Effect of initial concentration: The effect of PCP concentration variations on its removal by GAC is described in Fig. 3. As, the removal efficiency of PCP was tremendously rely on the initial concentration of PCP in the solution. As the initial PCP concentration increases, PCP removal using GAC decreases. This was believed because of availability of high adsorbate concentration that accelerates saturation binding capacity of the adsorbent that consequently lessen the entire uptake33. In the first 1 h of adsorption, the removal of PCP decreased from 74-34% as the initial PCP concentration escalated from 100-500 mg L–1. For a fixed amount of GAC (5 g L–1) and optimal equilibrium time (6 h), a PCP concentration of 100 mg L–1 was determined to be the optimal concentration to achieve the highest PCP removal.

Table 1:
Compilation of experimental conditions and results from various PCP adsorption studies

Fig. 4:
Effect of the adsorbent dose on PCP adsorption (initial concentration = 100 mg L–1, adsorbent dose = 0.5-10 g L–1, pH = 7 at 37°C)

Fig. 5:
Langmuir isotherm plots of PCP adsorption onto GAC (initial concentrations = 100_500 mg L–1, adsorbent dose = 5 g L–1, pH = 7 at 37°C)

Effect of adsorbent dose: The effect of adsorbent dose on PCP elimination, revealing that the elimination of PCP escalates proportionally with adsorbent dose, as shown in Fig. 4. As, the removal of PCP negotiate an adsorbent dose more than 3 g L–1 remained essentially identical. Therefore, 3 g L–1 of GAC was considered to be the optimal dose at an initial PCP concentration of 100 mg L–1. Increase in adsorption with the addition of adsorbent because of a larger number of binding sites available for PCP. Therefore, an adsorbent dose of 3 g L–1 provides adsorption sites that are adequate for 100% adsorption under the experimental conditions.

Adsorption isotherms: The linearized Freundlich and Langmuir isotherm plots involving the adsorption of PCP by GAC are represented in Fig. 5 and 6, respectively.

Fig. 6:
Freundlich isotherm plots of PCP adsorption onto GAC (initial concentrations = 100_500 mg L–1, adsorbent dose = 5 g L–1, pH = 7 at 37°C)

The R2 values were >0.98, with values of 0.9989 and 0.9895 for the Freundlich and Langmuir isotherms, respectively (Fig. 5-6). From the R2 values, the best fit is obtained using the Freundlich isotherm rather than the Langmuir isotherm. As reported by Ho34, the use of the linear regression coefficient for differentiating ideal fits of several isotherms is incompatible. In unison with Kinniburgh35, the highest correlation coefficient was not actually signifies the ideal transformation but the one that produce error distribution most closely fits the "true" error distribution does.

The parameters from the two models examined (i.e., R2 and Δq (%) where the Δq (%) value for the linearized Freundlich isotherm model was lower than the Δq (%) value for the Langmuir isotherm model summarized in Table 2. Thus, shows that the adsorption of the PCP on the coconut shell-based GAC follows the Freundlich isotherm and that the corresponding parameters, Kf, n and 1/n, which were obtained from the linear form of the Freundlich model, were 23.31, 3.9651 and 0.25, respectively. The higher Kf value for the coconut shell-based GAC used in this study indicated that relatively more PCP was adsorbed onto the adsorbent surface than other adsorbents (Table 1). Moreover, the 1/n values between 0.1 and 0.5 indicate very good adsorption characteristics under the conditions studied. In addition, for a higher value of 1/n, the affinity and heterogeneity of the adsorbent sites will be higher36.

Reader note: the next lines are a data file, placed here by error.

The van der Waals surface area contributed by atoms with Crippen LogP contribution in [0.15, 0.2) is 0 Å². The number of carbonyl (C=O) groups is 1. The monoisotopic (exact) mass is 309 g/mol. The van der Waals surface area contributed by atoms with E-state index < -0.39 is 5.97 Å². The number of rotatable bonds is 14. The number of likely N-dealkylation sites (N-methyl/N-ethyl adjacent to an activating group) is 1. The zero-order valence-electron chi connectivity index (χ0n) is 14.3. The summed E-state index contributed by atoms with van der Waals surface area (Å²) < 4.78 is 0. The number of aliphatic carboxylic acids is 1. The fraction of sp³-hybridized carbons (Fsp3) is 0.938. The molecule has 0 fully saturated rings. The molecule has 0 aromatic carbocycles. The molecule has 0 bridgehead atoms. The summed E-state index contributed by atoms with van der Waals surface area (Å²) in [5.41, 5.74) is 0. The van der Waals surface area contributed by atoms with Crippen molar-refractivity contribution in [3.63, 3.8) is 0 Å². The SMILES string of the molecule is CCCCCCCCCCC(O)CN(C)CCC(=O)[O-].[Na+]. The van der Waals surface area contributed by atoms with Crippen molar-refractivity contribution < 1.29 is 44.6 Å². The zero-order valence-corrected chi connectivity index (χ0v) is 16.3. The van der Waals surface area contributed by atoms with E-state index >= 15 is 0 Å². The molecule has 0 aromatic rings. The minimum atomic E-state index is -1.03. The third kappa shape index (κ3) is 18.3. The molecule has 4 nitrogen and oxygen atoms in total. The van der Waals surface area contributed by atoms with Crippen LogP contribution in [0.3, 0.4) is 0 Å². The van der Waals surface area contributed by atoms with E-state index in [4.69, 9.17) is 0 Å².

Kinetic studies: Non-linear plots of the pseudo-first-order and pseudo-second-order kinetic models for PCP adsorption onto GAC are presented in Fig. 7.

Fig. 7(a-e):
Pseudo-first-order (K1) and pseudo-second-order (K2) kinetic model plots for PCP adsorption onto GAC with varying adsorbent doses at (a) 1 mg L–1, (b) 2 mg L–1, (c) 3 mg L–1, (d) 4 mg L–1 and (e) 5 mg L–1. F: Fractional uptake, t: Time (h), (o): Experimental data, solid line = Fit with K1 (Eq. 1), dashed line = Fit with K2 (Eq. 2)

Table 2: Coefficients of Freundlich and Langmuir model

In this study, data for which the fractional uptake, F was lower than 85% have been considered30. The parameters of the pseudo-first-order and pseudo-second-order kinetic models for the adsorption of PCP on GAC are summarized in Table 3. Based on Table 3, the R2, earned from the two kinetic models were >0.98 for all adsorbent doses. The relevance of the kinetic models is discerned by evaluating the R2 and AARD values. It may be seen that the adsorption of PCP by coconut shell-based GAC can be best described by the pseudo-first order model using non-linear regression fit, which is supported by the higher R2 value for this model than the lower R2 value obtained for the pseudo-second-order model.